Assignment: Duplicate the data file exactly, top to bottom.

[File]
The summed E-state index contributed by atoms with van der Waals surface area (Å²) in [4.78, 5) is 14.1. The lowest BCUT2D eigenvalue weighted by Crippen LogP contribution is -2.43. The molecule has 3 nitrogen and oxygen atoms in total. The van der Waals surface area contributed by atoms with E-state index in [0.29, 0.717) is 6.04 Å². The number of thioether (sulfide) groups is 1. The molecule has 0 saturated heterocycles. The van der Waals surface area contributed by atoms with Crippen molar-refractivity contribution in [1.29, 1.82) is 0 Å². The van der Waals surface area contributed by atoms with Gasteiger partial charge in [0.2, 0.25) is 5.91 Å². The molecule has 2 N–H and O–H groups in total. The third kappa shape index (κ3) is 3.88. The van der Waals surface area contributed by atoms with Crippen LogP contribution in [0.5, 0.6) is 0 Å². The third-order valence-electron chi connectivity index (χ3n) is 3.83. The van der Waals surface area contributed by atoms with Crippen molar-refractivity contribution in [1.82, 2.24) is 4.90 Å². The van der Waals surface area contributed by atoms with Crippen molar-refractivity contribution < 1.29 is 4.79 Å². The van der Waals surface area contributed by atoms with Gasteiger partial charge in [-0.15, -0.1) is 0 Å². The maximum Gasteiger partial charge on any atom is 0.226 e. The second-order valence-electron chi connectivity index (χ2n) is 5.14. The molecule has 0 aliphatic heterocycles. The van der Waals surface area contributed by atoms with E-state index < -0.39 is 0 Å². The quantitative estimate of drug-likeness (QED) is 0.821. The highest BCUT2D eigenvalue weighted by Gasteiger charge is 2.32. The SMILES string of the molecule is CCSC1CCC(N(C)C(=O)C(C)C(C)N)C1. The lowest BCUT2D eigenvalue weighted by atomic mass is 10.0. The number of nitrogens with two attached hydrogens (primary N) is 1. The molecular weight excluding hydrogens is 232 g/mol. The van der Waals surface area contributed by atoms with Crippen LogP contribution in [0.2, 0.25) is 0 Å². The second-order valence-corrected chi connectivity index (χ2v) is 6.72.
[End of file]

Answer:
The summed E-state index contributed by atoms with van der Waals surface area (Å²) in [4.78, 5) is 14.1. The lowest BCUT2D eigenvalue weighted by Crippen LogP contribution is -2.43. The molecule has 3 nitrogen and oxygen atoms in total. The van der Waals surface area contributed by atoms with E-state index in [0.29, 0.717) is 6.04 Å². The number of thioether (sulfide) groups is 1. The molecule has 0 saturated heterocycles. The van der Waals surface area contributed by atoms with Crippen molar-refractivity contribution in [1.29, 1.82) is 0 Å². The van der Waals surface area contributed by atoms with Gasteiger partial charge in [0.2, 0.25) is 5.91 Å². The molecule has 2 N–H and O–H groups in total. The third kappa shape index (κ3) is 3.88. The van der Waals surface area contributed by atoms with Crippen LogP contribution in [0.5, 0.6) is 0 Å². The third-order valence-electron chi connectivity index (χ3n) is 3.83. The van der Waals surface area contributed by atoms with Crippen molar-refractivity contribution in [1.82, 2.24) is 4.90 Å². The van der Waals surface area contributed by atoms with Crippen molar-refractivity contribution < 1.29 is 4.79 Å². The van der Waals surface area contributed by atoms with Gasteiger partial charge in [-0.15, -0.1) is 0 Å². The maximum Gasteiger partial charge on any atom is 0.226 e. The second-order valence-electron chi connectivity index (χ2n) is 5.14. The molecule has 0 aliphatic heterocycles. The van der Waals surface area contributed by atoms with E-state index < -0.39 is 0 Å². The quantitative estimate of drug-likeness (QED) is 0.821. The highest BCUT2D eigenvalue weighted by Gasteiger charge is 2.32. The SMILES string of the molecule is CCSC1CCC(N(C)C(=O)C(C)C(C)N)C1. The lowest BCUT2D eigenvalue weighted by atomic mass is 10.0. The number of nitrogens with two attached hydrogens (primary N) is 1. The molecular weight excluding hydrogens is 232 g/mol. The van der Waals surface area contributed by atoms with Crippen LogP contribution in [0.2, 0.25) is 0 Å². The second-order valence-corrected chi connectivity index (χ2v) is 6.72.